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Christmas in the Crosshairs: Two Thousand Years of Denouncing and Defending the World's Most Celebrated Holiday

Gerry Bowler



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Oxford University Press
15 November 2016
General & world history; Social & cultural history; Religion & beliefs; Christian worship, rites & ceremonies; Cultural studies
An Anglican priest hands out brass knuckles to his congregation to guard his church from anti-Christmas fanatics. Fascists insist that the real Christmas is the Winter Solstice, while Communists stage atheist musicals outside of churches on Christmas Eve. Activists vandalize shops that set out holiday advertising in October and anti-consumerists sing parody carols in shopping malls. Is there such a thing as a War on Christmas? As Gerry Bowler demonstrates in this entertaining book, there is and always has been a War, or rather, several wars, on Christmas.

Christmas, a global phenomenon adored by billions and a backbone of international trade, is the biggest single event on the planet. For Christians it is the second-most sacred date on the calendar. But whether one celebrates it or not, it engages billions of people who are caught up in its commercialism, music, sentiment, travel, and frenetic busyness. Since its controversial invention in the Roman Empire, Christmas has struggled with paganism, popular culture, fierce Christian opposition to its celebration, its abolition in Scotland and New England, and its neglect and near-death experience in the 1700s, only to be miraculously reinvented in the 1800s. The twentieth century saw it opposed by Bolsheviks, twisted by Hitler, and appropriated by every special interest group in the industrialized world. Lately it has been caught up in the cultural struggles between the left and the right in America, often misinterpreted as a war on Christmas, when the fight is really over whether religion in general will be allowed a public face.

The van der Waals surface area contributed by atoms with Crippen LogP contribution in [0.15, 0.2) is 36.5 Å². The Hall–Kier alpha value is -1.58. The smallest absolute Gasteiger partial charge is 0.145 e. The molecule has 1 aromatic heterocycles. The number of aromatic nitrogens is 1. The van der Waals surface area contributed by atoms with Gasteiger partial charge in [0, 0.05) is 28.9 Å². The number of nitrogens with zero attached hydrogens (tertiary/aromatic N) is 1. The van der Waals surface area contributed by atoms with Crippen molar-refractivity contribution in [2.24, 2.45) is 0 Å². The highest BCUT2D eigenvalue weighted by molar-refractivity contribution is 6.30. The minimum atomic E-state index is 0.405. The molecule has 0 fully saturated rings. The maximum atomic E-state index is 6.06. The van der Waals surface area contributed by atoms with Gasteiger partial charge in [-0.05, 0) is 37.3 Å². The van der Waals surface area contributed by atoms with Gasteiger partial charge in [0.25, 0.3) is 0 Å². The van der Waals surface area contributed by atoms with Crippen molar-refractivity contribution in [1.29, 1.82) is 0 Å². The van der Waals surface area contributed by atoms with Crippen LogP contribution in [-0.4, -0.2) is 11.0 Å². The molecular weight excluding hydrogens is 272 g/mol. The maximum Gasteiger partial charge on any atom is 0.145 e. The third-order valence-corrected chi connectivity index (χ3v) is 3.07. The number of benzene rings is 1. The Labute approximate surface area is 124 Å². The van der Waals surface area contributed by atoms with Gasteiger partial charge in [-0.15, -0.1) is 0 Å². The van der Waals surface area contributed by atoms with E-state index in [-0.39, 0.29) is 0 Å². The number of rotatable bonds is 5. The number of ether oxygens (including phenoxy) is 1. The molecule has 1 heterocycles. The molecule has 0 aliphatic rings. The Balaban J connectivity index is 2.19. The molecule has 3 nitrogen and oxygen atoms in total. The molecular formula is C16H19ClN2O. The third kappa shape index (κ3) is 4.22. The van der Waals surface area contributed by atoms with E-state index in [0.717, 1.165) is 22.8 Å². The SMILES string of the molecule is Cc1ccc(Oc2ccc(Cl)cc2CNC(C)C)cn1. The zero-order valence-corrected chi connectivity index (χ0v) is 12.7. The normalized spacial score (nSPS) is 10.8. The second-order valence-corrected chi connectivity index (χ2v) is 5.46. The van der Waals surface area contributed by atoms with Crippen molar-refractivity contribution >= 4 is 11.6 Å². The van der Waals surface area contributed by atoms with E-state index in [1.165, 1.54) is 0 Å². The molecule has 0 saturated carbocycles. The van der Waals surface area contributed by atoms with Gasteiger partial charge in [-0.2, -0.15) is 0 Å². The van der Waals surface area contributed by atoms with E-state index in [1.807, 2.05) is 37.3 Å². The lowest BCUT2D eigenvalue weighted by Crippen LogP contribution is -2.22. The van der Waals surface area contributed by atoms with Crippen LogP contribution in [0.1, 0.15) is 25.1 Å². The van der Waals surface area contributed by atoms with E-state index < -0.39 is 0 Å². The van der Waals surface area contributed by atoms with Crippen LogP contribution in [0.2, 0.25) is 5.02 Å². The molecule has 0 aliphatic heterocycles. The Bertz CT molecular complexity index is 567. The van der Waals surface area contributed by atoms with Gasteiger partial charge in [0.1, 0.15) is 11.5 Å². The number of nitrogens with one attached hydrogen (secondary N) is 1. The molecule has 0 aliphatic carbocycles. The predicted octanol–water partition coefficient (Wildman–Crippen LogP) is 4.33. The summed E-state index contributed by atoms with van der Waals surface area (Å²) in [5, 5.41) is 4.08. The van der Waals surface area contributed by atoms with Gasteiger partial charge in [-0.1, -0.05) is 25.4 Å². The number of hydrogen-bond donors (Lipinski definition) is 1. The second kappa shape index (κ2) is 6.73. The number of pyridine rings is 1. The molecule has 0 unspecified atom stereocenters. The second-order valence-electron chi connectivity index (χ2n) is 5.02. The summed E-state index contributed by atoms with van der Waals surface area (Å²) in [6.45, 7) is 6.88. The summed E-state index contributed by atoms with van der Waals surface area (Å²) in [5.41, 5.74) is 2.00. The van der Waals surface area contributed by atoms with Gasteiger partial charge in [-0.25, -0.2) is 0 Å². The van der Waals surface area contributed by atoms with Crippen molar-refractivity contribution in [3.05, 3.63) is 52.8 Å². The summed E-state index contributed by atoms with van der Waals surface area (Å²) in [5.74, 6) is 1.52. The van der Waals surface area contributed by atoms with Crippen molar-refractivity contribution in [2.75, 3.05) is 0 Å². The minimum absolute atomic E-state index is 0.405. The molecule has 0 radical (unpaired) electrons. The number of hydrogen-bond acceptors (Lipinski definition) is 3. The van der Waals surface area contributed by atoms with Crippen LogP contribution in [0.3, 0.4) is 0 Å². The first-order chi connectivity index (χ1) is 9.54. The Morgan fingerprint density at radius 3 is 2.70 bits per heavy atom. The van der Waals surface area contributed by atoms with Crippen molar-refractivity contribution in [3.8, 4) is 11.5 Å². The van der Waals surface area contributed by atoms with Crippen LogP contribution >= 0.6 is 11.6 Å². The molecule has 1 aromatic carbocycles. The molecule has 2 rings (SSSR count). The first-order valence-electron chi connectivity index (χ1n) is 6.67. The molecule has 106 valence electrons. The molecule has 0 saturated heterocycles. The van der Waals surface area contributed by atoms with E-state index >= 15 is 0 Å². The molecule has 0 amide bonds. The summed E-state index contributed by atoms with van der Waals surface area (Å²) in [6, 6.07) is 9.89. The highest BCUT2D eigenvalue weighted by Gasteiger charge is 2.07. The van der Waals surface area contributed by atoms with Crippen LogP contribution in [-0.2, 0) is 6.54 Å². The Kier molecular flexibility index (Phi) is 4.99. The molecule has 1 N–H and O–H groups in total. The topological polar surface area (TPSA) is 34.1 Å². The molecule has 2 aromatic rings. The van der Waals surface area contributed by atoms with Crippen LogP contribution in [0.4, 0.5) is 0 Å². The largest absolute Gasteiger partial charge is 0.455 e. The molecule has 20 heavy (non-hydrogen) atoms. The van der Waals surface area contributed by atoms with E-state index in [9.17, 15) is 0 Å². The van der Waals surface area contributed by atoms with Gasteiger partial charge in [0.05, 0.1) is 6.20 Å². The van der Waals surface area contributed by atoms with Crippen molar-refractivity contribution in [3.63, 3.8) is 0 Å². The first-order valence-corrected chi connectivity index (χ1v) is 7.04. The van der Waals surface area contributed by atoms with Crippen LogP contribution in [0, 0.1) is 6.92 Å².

Gerry Bowler tells the fascinating story of the tug-of-war over Christmas, replete with cross-dressing priests, ranting Puritans, atheist witches, the League of the Militant Godless, aesthetic terrorists in Quebec and rap-singing Santa killers in Spain.
By:   Gerry Bowler
Imprint:   Oxford University Press
Country of Publication:   United States
Dimensions:   Height: 240mm,  Width: 166mm,  Spine: 27mm
Weight:   606g
ISBN:   9780190499006
ISBN 10:   0190499001
Pages:   312
Publication Date:   15 November 2016
Audience:   General/trade ,  ELT Advanced
Format:   Hardback
Publisher's Status:   Active
Acknowledgements Introduction Chapter I: The Inventors Chapter II: The Revivalists Chapter III: The Tyrants Chapter IV: The Godly and the Godless Chapter V: The Appropriators Chapter VI: The Discontented Chapter VII: The Privatizers A Brief Epilog Notes Index

Gerry Bowler is a Canadian historian whose research focus on the intersection of religion and popular culture, especially Christmas. He has taught at a number of universities in western Canada and spent 25 years with the University of Manitoba as a Professor of History.

Reviews for Christmas in the Crosshairs: Two Thousand Years of Denouncing and Defending the World's Most Celebrated Holiday

Yes, Virginia, there is a war against Christmas, and it has been waged for hundreds of years, as Gerry Bowler demonstrates in this eye-opening, lively, meticulously researched history. Christmas haters include Hitler, Puritans and the Westboro Baptist Church, pushing draconian laws or composing vulgar anti-holiday ditties. Against them stand Charles Dickens, Clement Moore, and large dollops of good will and common sense. Bowler details the clashes down the centuries with verve and intelligence; this is a masterful achievement. --Philip Zaleski, co-author of The Fellowship: The Literary Lives of the Inklings: J. R. R. Tolkien, C. S. Lewis, Owen Barfield, Charles Williams Of all the culture wars afflicting America, the so-called war on Christmas can seem like a lightweight addition - a fluffy media concoction more than a substantial religious protest. Christmas in the Crosshairs gives historical heft and global perspective to the millennia-long battles over the holiday. At every turn Bowler's vivid account delivers needed depth and nuance to the current frays over the festival. --Leigh Eric Schmidt, Edward C. Mallinckrodt Distinguished University Professor, Washington University in St. Louis

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